Into the Madness

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Band Name Night Mistress
Album Name Into the Madness
Type Album
Data wpisu 20 Czerwiec 2014
Wydawcy Power Prog
Nagrany w JR Studio
Styl muzycznyHeavy Metal
Zarejestrowanych posiada ten album3


 Into the Madness
 Until the Day Will Dawn
 Hand of God
 The Place I Belong
 Walking on Air
 Longing for the Devil
 Hell Race
 Grieving Stars
 Sacred Dance
 Recurring Night

Total playing time: 48:49

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01 Wrzesień 2014

...a highly polished and professional production from Poland.

It's been about three years since their debut album, The Back of Beyond. It rocked out like versatile heavy metal with an eighties hair metal flair. The band has undergone two line up changes since then. They've gotten a new drummer and rhythm guitarist. Into the Madness was released on a different label, Power Prog from Germany. So how will this sophomore album compare to their debut album, in regards to their line up changes? Will there be any stylistic changes in their music, after going from an American label (Hell Rider) to a German label (Power Prog)?

Chris Sokolowski has a strong singing voice. He has fine tuned his vocal approach and technique on this album. He shows improved range on the higher notes, with a delivery like Kai Hansen from early Helloween. The choruses are both beautiful and angelic. Until the Day Will Dawn starts kind of slow, with whining guitar pieces. Then slicing and dicing guitar chops go with earth moving bass riffs, and are explosive at a medium tempo. The whining vocals really hit the high notes. The bass riffs rotate dominating focus with the guitar power chords. There's a melodic guitar solo towards the end.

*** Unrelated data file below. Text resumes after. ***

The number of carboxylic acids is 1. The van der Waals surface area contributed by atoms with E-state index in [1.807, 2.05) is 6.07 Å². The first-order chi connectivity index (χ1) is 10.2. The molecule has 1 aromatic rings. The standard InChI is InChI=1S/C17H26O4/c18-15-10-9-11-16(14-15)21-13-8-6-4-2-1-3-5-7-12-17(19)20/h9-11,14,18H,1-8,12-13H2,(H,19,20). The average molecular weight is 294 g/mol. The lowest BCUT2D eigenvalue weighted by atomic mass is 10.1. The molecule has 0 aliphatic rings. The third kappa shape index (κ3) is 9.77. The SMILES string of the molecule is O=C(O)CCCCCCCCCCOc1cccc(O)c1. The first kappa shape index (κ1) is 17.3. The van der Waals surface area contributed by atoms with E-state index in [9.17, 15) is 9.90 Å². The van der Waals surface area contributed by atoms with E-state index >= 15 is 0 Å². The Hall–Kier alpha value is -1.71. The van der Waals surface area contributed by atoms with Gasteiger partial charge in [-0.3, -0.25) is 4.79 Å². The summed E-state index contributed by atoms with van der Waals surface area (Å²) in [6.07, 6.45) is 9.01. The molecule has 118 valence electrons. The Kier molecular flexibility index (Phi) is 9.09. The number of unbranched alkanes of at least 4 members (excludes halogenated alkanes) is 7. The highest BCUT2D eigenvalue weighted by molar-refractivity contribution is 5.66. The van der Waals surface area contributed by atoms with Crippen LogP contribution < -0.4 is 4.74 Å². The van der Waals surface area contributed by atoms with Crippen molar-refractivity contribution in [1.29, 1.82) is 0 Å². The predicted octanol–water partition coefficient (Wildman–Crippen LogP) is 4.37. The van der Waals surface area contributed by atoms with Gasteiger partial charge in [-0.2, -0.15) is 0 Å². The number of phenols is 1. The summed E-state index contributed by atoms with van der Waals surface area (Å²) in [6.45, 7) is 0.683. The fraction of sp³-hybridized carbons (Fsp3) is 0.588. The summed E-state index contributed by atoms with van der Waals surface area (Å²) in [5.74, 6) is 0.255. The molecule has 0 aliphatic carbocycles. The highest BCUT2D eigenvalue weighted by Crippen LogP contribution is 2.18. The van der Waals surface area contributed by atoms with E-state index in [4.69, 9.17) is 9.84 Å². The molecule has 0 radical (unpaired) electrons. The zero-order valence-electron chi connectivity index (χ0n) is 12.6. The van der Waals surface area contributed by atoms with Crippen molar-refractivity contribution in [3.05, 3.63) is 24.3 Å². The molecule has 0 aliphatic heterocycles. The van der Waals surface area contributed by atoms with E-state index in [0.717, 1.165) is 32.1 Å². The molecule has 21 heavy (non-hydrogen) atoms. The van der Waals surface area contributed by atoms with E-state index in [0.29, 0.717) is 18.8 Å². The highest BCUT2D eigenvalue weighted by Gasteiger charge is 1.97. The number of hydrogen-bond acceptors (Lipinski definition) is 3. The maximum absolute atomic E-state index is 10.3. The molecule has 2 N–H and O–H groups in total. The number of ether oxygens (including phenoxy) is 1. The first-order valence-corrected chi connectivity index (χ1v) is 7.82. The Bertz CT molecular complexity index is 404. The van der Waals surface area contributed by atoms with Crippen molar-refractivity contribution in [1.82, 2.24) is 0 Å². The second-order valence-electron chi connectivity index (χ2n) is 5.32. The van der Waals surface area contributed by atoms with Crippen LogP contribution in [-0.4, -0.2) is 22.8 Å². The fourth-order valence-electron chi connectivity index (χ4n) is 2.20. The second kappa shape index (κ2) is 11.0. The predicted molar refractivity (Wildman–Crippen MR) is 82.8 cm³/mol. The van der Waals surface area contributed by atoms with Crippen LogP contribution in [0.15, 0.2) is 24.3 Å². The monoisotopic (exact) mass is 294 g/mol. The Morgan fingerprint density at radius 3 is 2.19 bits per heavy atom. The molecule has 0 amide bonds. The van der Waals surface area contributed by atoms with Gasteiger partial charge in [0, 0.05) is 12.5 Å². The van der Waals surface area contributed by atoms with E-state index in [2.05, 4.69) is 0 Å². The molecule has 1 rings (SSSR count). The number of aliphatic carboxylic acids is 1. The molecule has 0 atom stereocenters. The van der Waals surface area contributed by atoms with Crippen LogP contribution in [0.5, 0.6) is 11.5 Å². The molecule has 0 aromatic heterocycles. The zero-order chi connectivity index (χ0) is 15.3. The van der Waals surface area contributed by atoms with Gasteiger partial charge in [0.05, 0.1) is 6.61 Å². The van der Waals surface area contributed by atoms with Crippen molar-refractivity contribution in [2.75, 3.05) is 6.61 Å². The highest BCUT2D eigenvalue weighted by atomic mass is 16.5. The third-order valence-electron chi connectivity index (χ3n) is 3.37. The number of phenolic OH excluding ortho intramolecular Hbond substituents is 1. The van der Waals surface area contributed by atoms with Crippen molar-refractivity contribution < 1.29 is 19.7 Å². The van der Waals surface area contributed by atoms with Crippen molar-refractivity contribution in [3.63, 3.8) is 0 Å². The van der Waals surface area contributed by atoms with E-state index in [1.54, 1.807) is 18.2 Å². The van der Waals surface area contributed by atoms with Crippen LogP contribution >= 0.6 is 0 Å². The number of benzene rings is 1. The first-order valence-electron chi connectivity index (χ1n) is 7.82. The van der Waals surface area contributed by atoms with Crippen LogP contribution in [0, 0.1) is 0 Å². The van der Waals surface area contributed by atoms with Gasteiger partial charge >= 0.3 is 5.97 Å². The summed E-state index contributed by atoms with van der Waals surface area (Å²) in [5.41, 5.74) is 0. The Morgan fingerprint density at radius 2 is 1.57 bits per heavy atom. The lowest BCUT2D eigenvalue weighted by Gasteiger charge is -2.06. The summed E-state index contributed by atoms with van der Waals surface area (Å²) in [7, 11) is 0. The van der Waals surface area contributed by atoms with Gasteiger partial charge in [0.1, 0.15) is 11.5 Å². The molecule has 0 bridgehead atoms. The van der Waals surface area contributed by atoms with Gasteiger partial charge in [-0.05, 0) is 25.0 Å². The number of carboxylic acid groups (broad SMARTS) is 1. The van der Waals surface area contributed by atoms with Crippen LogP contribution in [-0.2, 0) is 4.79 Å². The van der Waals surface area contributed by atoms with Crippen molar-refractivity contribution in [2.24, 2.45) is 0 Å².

The lead guitarist plays a lot of whining riffs, that are held in suspension on the higher end of the note spectrum. The two guitarists also play sharp cutting edge grinding, in between episodes of shredding. The heavy metal textures sound light, like the sharp edge of a saw blade, and the descending layers sound thicker, with more impact. Hand of God goes with rapid riffs, that are played melodically. Then the heavy bass lines bounce up and down like the modern polka rhythms do. It's kind of like a chugging rhythm, then they break out with an angelic chorus. Then there's a flaming hot guitar solo that's played with distortion and a little bit of a cheesy power metal texture.

The bass is played deep yet tightly in sequence with the rhythm guitar and it's often hard to discern the difference between the two. It does add a deep disguised heavy ambiance to the cutting edge rhythm guitar riffs and power chords. The Madman starts with heavy grinding and chopping power chords, that are backed by subtle yet strong bass lines. The bass lines don't stand out too much. The lead guitar music is more noticeable, with it's melodic shredding and whining guitar solos. Dominick Wojcik is a conservative drummer, whose melodic beat patterns aren't overly flashy. He picks up the pace with increased tempo and musical intensity. His snare rolls and drum rattling usually make a fast flickering sound.

Into the Madness is a highly polished and professional production from Poland. So much so that it sounds very processed and commercial. The rhythm guitar music and the bass music often play so tightly in musical sequence, that they sound like one unit. Many of these tracks sound alike, so maybe they took a hit in the songwriting department. The Back of Beyond was a more versatile album with a variety of musical textures. It had a more organic arrangement, where the bass and drum music had more personality. The new one sounds a lot more elegant and European, than their debut album. The high note singing approach, with the high note guitar leads, sound a lot like early Helloween. There's some glam and cheese involved, so they're moving towards the power metal style.

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